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Switzerland - Religion

The country has a total area of 15,942 square miles, and its population is an estimated 7.21 million. Three-quarters of the population nominally adhere to either the Roman Catholic or the Protestant Church, the two predominant denominations, but actual church attendance rates are much lower. The Muslim population is the largest religious minority, making up approximately 4 percent of the resident population. Over 11 percent of citizens claim no formal allegiance to any church or religious community.

The breakdown between the different religious denominations has shifted noticeably over the past several years. Traditionally, over 95 percent of the population had been split evenly between the Protestant and the Roman Catholic Church, but since the 1970s, there has been a steady increase of persons formally renouncing their church membership. In the Roman Catholic Church, immigration from southern Europe has countered this trend. The arrival of immigrants from other areashas contributed to the noticeable growth of religious communities that had little presence in the country in the past. According to the Government's Statistics Office, membership in religious denominations is as follows: 41.8 percent Roman Catholic; 33.0 percent Protestant; 1.8 percent Orthodox; 0.2 percent Old Catholic; 0.2 percent other Christian groups; 4.3 percent Muslim; 0.2 percent Jewish; 0.8 percent other religions (Buddhist, Hindi, and other); 11.1 percent no formal creed.

Approximately three-quarters of the Jewish households are located in the urban areas of four major cities: Zurich, Geneva, Basel, and Bern. There are four distinguishable Jewish subgroups: Orthodox; conservative; liberal; and reformists. About 15 percent of Jews belong to the Orthodox branch.

The debate over the country's World War II record contributed to the problem of anti-Semitism. To counter anti-Semitism and racism, the Federal Department of the Interior set up, in 2002, a Federal Service for the Combating of Racism to coordinate antiracism activities of the Federal Administration with cantonal and communal authorities. This Federal Service has a budget of $11.1 million (15 million Swiss francs) to use over a 5-year period. Of this money, $370,000 (500,000 Swiss francs) per year was reserved for the establishment of new local consultation centers where victims of racial or religious discrimination may seek assistance. Approximately 130 of these consultation centers or contact points already exist in the country. In addition the Federal Service for the Combating of Racism sponsors and manages a variety of projects to combat racism, including some projects specifically addressing the problem of anti-Semitism.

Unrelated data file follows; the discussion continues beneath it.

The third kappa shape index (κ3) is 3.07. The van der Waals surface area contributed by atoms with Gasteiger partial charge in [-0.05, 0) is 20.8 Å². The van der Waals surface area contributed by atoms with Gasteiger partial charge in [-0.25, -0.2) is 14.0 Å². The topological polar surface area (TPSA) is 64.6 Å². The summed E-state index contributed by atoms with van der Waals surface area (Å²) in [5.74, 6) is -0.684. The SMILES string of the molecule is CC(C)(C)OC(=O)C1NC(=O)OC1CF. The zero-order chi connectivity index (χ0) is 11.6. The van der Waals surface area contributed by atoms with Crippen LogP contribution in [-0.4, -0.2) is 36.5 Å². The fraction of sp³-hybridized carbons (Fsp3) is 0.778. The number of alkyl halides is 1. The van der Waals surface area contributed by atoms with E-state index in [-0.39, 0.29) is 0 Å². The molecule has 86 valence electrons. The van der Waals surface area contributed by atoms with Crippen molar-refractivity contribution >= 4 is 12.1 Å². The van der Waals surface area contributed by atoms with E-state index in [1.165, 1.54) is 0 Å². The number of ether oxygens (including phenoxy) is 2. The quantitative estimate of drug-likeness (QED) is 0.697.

According to official statistics, the Muslim population has doubled to more than 310,000 over the past several years, but independent sources believe an additional 150,000 Muslims may be residing illegally in the country. Muslim immigrants from North African countries typically settled in the French-speaking western part of the country, whereas those arriving from Turkey, Albania, Kosovo, and Bosnia commonly relocated in the German-speaking eastern and central parts. There are only two major mosques, one in Zurich (built in 1963 and belonging to the Ahmadayyia movement) and one in Geneva (built in 1978 and financed by Saudi Arabia). There are approximately 120 Muslim centers located throughout the country in private homes or office complexes.